TRM

TRM

 

Successful Living With Diabetes Type 2

Living successfully with diabetes is what I've learned to do since my diagnosis in 2008. At the age of 45, I was diagnosed with new onset Type 2 Diabetes. What is Type 2 diabetes? Normally cells in the pancreas release proper amounts of insulin. This helps sugar enter into cells throughout the body for energy. One main problem of type 2 diabetes is the “resistance” of cells to insulin. In other words, it takes more insulin to produce the same effect. In addition, people with type 2 diabetes do not make enough insulin for what their body needs. Type 2 diabetes is not just a problem of blood sugars. It also affects blood pressure, cholesterol, and fats, inflammation in the body, and blood clotting. Type 2 diabetes can run in families as it does in mine. My maternal grandmother (my mother's mom) is 92 years old and has lived with diabetes for many years. This disease is often seen in the overweight. The tie-in with obesity comes from the fact that there is higher “resistance” to insulin with higher body weight. Were there early warning signs I missed? Yes, they are as follows: Dry mouth
Fatigue
Frequent urination
Increased thirst
Mood swings or irritability
Unexplained weight loss
Blurred vision
Detecting diabetes early on can reduce the risk of developing kidney disease, and eye damage. Please learn the early warning signs of diabetes and notify your physician if you suspect you may have diabetes. Has my life changed since being diagnosed with diabetes? Yes. Prior to being diagnosed, I lived a fairly normal life. When I say fairly normal, I mean I was married, worked in the private sector till I was laid off, exercised only occasionally, and ate what I wanted without thinking what I might be doing to my body. Following being diagnosed with type 2 diabetes, I had to make changes to my lifestyle, which include routine exercise, 30 minutes a day and controlled diet. I choose to walk at a moderate pace for my exercise 30 minutes a day. I eat 3 meals plus a snack, watching the number of carbohydrates I consume. In addition I check my blood sugar at least twice a day. Through exercise, eating healthier, and prayer, my diabetes is currently controlled without the use of any medication. I am grateful to God for helping me thus far. Why? When I was first diagnosed, my blood sugar level was over 400. My doctor at the time thought I would be on insulin for the rest of my life. The only time I was on insulin was when I was in the hospital. I have done much research on diabetes since being diagnosed and have learned that 20 million people in the United State have it. Type 2 diabetes is on the rise in the USA and is increasing in children and young adults. Who are some of the people living successfully with diabetes? Brett Michaels – Musician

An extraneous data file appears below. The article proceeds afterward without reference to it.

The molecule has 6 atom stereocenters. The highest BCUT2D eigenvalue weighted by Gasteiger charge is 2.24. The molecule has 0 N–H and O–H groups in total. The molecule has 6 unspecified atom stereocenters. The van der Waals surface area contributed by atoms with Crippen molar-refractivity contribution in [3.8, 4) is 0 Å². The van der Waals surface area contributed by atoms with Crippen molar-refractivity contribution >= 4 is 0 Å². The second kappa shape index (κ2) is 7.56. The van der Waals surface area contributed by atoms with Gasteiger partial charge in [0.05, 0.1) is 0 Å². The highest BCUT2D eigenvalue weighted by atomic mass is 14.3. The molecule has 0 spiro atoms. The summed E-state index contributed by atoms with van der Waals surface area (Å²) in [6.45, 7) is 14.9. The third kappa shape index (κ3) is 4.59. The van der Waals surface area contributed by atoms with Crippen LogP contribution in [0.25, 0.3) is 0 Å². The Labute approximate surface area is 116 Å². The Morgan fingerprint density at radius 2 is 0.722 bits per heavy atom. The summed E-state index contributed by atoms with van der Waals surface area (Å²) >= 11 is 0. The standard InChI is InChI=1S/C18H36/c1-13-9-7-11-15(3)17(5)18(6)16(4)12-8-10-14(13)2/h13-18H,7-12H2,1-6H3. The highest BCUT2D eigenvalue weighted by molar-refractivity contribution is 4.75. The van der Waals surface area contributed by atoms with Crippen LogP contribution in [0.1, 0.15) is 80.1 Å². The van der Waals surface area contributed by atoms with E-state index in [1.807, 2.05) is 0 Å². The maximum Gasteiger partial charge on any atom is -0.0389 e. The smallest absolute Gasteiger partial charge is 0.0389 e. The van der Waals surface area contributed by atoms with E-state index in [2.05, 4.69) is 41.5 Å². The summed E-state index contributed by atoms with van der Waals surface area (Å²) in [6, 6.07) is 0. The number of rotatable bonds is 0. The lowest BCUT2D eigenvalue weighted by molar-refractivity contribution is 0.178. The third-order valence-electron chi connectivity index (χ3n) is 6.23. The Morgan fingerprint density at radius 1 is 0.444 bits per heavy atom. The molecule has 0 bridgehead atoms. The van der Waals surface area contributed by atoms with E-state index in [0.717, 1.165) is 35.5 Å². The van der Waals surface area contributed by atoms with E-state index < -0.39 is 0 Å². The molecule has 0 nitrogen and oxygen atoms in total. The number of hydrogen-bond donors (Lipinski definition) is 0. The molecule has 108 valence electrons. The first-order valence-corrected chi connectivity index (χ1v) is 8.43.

Missy Fox – Professional Marathon Runner
Gary Hall, Jr. - U.S. Olympic Gold Medalist – Swimming
Mike Echols – NFL – Tennessee Titans
Scott Coleman – Swimmer
Edward James Olmos – Actor (Admiral Adama on “Battlestar
Gallactica”)
Patti LaBelle – Singer
Arthur Ashe – Professional Tennis Player
In future articles, I will discuss complications of diabetes and how they can be avoided, diet, and how to develop an exercise program. Also, I will share with you more individuals who live successfully with diabetes. Please continue to follow my articles to learn more about diabetes. Remember: Successful Living With Diabetes is possible.

TRM

TRM